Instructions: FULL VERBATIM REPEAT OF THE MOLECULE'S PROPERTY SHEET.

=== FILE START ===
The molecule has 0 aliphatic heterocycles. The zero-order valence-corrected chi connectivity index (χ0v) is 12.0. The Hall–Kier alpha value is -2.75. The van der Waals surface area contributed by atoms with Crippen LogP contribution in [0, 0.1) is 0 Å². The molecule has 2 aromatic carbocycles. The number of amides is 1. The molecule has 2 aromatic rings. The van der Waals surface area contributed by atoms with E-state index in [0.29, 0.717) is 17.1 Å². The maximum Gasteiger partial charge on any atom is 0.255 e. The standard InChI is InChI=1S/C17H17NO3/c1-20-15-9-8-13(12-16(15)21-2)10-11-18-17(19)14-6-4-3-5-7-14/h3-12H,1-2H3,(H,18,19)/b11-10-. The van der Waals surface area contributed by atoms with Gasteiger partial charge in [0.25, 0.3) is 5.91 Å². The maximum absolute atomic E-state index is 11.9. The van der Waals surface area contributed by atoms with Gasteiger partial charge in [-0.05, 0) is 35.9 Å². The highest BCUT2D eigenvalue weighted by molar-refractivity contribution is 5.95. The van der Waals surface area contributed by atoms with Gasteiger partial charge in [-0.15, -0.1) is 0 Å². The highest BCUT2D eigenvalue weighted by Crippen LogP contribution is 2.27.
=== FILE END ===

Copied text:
The molecule has 0 aliphatic heterocycles. The zero-order valence-corrected chi connectivity index (χ0v) is 12.0. The Hall–Kier alpha value is -2.75. The van der Waals surface area contributed by atoms with Crippen LogP contribution in [0, 0.1) is 0 Å². The molecule has 2 aromatic carbocycles. The number of amides is 1. The molecule has 2 aromatic rings. The van der Waals surface area contributed by atoms with E-state index in [0.29, 0.717) is 17.1 Å². The maximum Gasteiger partial charge on any atom is 0.255 e. The standard InChI is InChI=1S/C17H17NO3/c1-20-15-9-8-13(12-16(15)21-2)10-11-18-17(19)14-6-4-3-5-7-14/h3-12H,1-2H3,(H,18,19)/b11-10-. The van der Waals surface area contributed by atoms with Gasteiger partial charge in [0.25, 0.3) is 5.91 Å². The maximum absolute atomic E-state index is 11.9. The van der Waals surface area contributed by atoms with Gasteiger partial charge in [-0.05, 0) is 35.9 Å². The highest BCUT2D eigenvalue weighted by molar-refractivity contribution is 5.95. The van der Waals surface area contributed by atoms with Gasteiger partial charge in [-0.15, -0.1) is 0 Å². The highest BCUT2D eigenvalue weighted by Crippen LogP contribution is 2.27.